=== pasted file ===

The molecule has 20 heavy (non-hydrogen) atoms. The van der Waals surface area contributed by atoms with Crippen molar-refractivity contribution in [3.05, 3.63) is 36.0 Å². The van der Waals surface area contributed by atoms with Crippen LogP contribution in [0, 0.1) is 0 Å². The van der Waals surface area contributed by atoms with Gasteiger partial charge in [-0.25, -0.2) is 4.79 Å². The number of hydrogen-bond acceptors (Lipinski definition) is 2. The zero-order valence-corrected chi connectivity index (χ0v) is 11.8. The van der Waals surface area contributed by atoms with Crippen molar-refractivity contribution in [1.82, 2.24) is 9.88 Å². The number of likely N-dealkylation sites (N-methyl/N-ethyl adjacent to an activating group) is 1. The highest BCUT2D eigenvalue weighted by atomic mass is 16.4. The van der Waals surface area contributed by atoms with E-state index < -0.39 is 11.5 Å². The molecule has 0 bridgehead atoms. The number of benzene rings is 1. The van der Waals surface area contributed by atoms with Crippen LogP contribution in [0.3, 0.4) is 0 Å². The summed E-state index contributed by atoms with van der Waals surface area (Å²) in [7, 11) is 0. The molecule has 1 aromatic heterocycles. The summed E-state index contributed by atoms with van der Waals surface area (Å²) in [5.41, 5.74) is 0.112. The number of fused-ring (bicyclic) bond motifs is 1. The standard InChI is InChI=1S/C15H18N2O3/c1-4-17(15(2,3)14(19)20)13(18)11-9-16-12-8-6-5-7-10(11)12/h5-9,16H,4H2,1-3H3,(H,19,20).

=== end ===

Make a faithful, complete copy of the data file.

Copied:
The molecule has 20 heavy (non-hydrogen) atoms. The van der Waals surface area contributed by atoms with Crippen molar-refractivity contribution in [3.05, 3.63) is 36.0 Å². The van der Waals surface area contributed by atoms with Crippen LogP contribution in [0, 0.1) is 0 Å². The van der Waals surface area contributed by atoms with Gasteiger partial charge in [-0.25, -0.2) is 4.79 Å². The number of hydrogen-bond acceptors (Lipinski definition) is 2. The zero-order valence-corrected chi connectivity index (χ0v) is 11.8. The van der Waals surface area contributed by atoms with Crippen molar-refractivity contribution in [1.82, 2.24) is 9.88 Å². The number of likely N-dealkylation sites (N-methyl/N-ethyl adjacent to an activating group) is 1. The highest BCUT2D eigenvalue weighted by atomic mass is 16.4. The van der Waals surface area contributed by atoms with E-state index < -0.39 is 11.5 Å². The molecule has 0 bridgehead atoms. The number of benzene rings is 1. The van der Waals surface area contributed by atoms with Crippen LogP contribution in [0.3, 0.4) is 0 Å². The summed E-state index contributed by atoms with van der Waals surface area (Å²) in [7, 11) is 0. The molecule has 1 aromatic heterocycles. The summed E-state index contributed by atoms with van der Waals surface area (Å²) in [5.41, 5.74) is 0.112. The number of fused-ring (bicyclic) bond motifs is 1. The standard InChI is InChI=1S/C15H18N2O3/c1-4-17(15(2,3)14(19)20)13(18)11-9-16-12-8-6-5-7-10(11)12/h5-9,16H,4H2,1-3H3,(H,19,20).